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Translation on Demand Anytime and Anywhere

Gottfried Zimmermann, Ph.D.

Gregg Vanderheiden, Ph.D.
Trace R&D Center
5901 Research Park Blvd.
Madison, WI 53719


In face-to-face conversations people with functional limitations and their interlocutors may encounter communication problems if there is no assistance available. A similar problem arises when the dialog partner is a computer application or web site rather than a human being and its user interface lacks full accessibility. Whether in face-to-face communications or in front of a computer, an instant translation or interpreter service, available anytime and anywhere, would help to bridge the communication gap between the user with special needs and his communication partner.

This paper describes principles and possible applications of a network-based "translation on demand" service. Hereby it concentrates on services for deaf and hard-of-hearing persons (text-captioning on demand, signing on demand) and a service for blind and visually impaired persons (description on demand).


The human society heavily relies on communication. This applies to all kind of conversations, whether it is a personal conversations, a presentation in a business meeting or a human-computer dialog. If a communication partner has a functional limitation that prevents him from gaining full access to the provided information there should be a translation from one communication mode to another. Thus for deaf or hard-of-hearing persons audio content must be translated to text or sign language (and often vice versa). Vision-impaired participants may need a description of a picture or any visual object that is essential in a particular context.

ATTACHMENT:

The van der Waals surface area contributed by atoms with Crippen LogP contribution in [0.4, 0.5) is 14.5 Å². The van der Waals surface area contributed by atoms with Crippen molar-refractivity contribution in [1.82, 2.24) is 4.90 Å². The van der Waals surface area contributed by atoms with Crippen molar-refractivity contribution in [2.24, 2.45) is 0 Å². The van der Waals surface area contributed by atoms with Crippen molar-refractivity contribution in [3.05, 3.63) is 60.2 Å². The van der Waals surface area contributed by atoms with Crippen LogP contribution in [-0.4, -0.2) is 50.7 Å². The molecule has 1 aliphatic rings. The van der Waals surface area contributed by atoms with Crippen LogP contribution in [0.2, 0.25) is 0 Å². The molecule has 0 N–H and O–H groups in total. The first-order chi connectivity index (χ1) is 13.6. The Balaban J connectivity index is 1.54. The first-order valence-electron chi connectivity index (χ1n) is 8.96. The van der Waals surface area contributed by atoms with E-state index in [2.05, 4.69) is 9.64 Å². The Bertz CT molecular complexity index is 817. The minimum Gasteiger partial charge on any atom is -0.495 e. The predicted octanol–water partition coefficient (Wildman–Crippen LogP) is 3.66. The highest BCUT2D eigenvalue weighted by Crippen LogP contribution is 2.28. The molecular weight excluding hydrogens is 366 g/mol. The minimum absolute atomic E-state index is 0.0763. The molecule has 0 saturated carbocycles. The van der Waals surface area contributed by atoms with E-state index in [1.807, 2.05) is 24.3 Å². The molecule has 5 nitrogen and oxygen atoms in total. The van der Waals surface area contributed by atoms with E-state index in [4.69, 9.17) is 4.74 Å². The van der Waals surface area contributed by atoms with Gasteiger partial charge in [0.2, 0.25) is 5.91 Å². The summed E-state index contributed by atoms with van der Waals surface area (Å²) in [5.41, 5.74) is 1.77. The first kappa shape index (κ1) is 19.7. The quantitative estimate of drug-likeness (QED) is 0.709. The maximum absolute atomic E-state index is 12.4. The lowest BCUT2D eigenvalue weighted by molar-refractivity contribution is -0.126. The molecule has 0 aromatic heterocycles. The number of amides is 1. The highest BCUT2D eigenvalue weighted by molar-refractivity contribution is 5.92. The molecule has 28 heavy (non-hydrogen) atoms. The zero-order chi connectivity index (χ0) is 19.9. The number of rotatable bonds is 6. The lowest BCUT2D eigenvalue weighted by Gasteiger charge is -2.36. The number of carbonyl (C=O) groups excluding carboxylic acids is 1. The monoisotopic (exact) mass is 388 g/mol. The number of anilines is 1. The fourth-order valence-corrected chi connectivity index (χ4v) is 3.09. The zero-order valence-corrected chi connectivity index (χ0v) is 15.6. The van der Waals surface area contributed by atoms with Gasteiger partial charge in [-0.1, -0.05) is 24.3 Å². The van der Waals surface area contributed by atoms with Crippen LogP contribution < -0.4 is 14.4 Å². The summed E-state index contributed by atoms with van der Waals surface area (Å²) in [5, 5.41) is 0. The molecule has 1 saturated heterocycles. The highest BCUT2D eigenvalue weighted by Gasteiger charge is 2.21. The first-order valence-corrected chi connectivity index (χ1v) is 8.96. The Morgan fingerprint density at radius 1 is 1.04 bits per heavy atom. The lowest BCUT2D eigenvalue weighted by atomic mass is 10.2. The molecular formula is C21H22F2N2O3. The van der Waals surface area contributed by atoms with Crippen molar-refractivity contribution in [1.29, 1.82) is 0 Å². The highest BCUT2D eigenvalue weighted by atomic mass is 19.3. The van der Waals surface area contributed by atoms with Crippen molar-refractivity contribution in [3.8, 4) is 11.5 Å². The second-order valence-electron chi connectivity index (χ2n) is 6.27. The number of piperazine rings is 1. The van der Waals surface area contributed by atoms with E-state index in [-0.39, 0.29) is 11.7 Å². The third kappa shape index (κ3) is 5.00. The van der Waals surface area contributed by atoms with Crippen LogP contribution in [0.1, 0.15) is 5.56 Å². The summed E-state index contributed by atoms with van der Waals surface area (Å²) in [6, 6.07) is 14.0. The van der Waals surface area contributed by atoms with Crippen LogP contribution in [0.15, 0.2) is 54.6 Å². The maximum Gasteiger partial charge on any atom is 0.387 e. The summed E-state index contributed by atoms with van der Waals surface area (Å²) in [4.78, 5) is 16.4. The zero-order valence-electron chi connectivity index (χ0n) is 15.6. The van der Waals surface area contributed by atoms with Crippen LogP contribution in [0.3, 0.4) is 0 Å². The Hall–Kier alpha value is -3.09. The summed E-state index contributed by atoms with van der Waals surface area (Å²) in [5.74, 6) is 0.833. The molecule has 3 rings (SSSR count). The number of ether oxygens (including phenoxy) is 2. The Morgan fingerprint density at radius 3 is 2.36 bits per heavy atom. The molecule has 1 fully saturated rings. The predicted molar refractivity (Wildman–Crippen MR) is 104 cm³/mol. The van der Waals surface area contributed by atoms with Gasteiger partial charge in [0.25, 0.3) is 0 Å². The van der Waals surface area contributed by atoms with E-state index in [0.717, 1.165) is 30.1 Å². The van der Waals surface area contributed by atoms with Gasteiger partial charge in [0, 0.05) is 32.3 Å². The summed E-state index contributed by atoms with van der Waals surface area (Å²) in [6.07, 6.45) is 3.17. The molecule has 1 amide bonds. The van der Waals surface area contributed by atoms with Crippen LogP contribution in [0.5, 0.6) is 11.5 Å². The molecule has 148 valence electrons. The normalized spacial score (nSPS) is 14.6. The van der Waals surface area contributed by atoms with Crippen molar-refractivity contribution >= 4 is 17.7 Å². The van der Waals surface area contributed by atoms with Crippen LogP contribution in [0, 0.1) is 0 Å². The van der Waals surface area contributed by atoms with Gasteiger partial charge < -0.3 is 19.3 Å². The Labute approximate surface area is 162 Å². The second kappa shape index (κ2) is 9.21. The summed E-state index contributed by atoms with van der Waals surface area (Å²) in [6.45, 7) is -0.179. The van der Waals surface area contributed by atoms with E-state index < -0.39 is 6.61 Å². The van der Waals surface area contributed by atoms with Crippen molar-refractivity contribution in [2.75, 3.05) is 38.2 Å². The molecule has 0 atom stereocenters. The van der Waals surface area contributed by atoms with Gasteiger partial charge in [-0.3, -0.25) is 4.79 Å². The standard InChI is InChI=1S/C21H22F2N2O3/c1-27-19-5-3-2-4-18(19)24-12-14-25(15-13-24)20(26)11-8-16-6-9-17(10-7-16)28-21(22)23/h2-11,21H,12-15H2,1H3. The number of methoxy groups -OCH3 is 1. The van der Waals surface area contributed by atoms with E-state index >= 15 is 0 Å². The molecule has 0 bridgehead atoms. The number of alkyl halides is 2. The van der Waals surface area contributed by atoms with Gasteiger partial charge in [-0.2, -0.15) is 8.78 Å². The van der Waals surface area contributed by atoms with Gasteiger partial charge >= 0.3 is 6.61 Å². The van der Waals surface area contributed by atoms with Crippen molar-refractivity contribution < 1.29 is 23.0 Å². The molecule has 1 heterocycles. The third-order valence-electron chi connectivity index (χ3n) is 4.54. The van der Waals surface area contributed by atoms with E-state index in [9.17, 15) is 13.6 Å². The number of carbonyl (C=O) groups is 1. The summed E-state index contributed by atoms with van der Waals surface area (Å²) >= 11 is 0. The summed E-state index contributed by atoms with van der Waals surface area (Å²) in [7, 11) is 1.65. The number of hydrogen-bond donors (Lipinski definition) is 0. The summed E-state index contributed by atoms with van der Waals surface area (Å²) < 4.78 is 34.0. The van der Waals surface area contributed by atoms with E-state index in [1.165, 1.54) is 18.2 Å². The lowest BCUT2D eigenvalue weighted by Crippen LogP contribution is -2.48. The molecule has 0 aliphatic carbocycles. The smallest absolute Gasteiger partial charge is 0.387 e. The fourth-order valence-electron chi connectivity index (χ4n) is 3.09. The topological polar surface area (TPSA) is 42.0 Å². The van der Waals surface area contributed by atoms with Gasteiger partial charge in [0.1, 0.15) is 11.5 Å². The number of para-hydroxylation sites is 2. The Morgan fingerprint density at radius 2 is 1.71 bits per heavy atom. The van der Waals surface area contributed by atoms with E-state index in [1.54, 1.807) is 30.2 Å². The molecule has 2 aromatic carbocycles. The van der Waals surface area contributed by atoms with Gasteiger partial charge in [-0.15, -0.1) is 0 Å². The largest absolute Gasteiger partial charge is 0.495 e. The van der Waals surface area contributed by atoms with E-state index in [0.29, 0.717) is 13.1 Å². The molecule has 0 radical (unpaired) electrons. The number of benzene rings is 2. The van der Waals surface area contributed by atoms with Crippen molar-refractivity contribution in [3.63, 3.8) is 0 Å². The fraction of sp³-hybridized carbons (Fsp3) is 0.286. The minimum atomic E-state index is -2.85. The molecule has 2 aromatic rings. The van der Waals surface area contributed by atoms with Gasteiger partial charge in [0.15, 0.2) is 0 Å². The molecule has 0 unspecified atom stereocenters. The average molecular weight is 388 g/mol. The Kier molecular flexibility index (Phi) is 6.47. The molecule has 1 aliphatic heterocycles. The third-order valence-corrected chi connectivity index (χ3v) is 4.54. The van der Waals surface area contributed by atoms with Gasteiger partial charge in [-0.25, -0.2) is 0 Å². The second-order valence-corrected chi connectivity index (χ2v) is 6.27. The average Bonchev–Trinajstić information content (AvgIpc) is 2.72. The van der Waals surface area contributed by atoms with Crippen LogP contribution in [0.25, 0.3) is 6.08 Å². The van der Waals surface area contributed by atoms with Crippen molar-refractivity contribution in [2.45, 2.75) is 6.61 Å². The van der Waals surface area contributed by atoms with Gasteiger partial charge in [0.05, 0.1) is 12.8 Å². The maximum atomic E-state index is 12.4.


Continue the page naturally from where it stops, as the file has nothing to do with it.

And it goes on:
People with functional limitations often experience wide communication gaps in everyday's situations. Consider for example a hearing-impaired participant in a meeting where information is mostly exchanged auditorially. However, a sign language interpreter (or a verbal description for a visual object) is not always available. In the same meeting there might be a blind person who has no access to the visual diagram somebody brought in and which is now in the center of the discussion if nobody describes the diagram verbally as the debate goes on. Both, the deaf and blind participants in this example, are precluded from fully participating in this meeting because of their functional limitations.

A similar problem faced in the emerging "information society" stems from the fact that we are more and more dependent on having unrestricted access to online information provided by a public information network. Guidelines help in creating accessible web sites and application interfaces for cross-disability access. However, not all web sites and applications may conform to these guidelines for a number of reasons. And there is no "guideline solution" for dynamic content, e.g. live images provided by web cams or live audio streams in distributed collaborative environments.

Translation on Demand

Basically, an "assistant on demand" is an individual who could be called up to assist someone with a disability anytime they required it, but who would not be around the rest of the time. The concept of "translation on demand" provides a network-based translation service available anytime and anywhere and may be human or computer based (or both) [Vanderheiden, 1995] [Vanderheiden, in press]. This paper concentrates on three different types of translation on demand services provided for different user groups: text-captioning on demand, signing on demand and description on demand.

Text-Captioning on Demand

Text-captioning on demand instantly translates speech to text for deaf or hard-of-hearing people.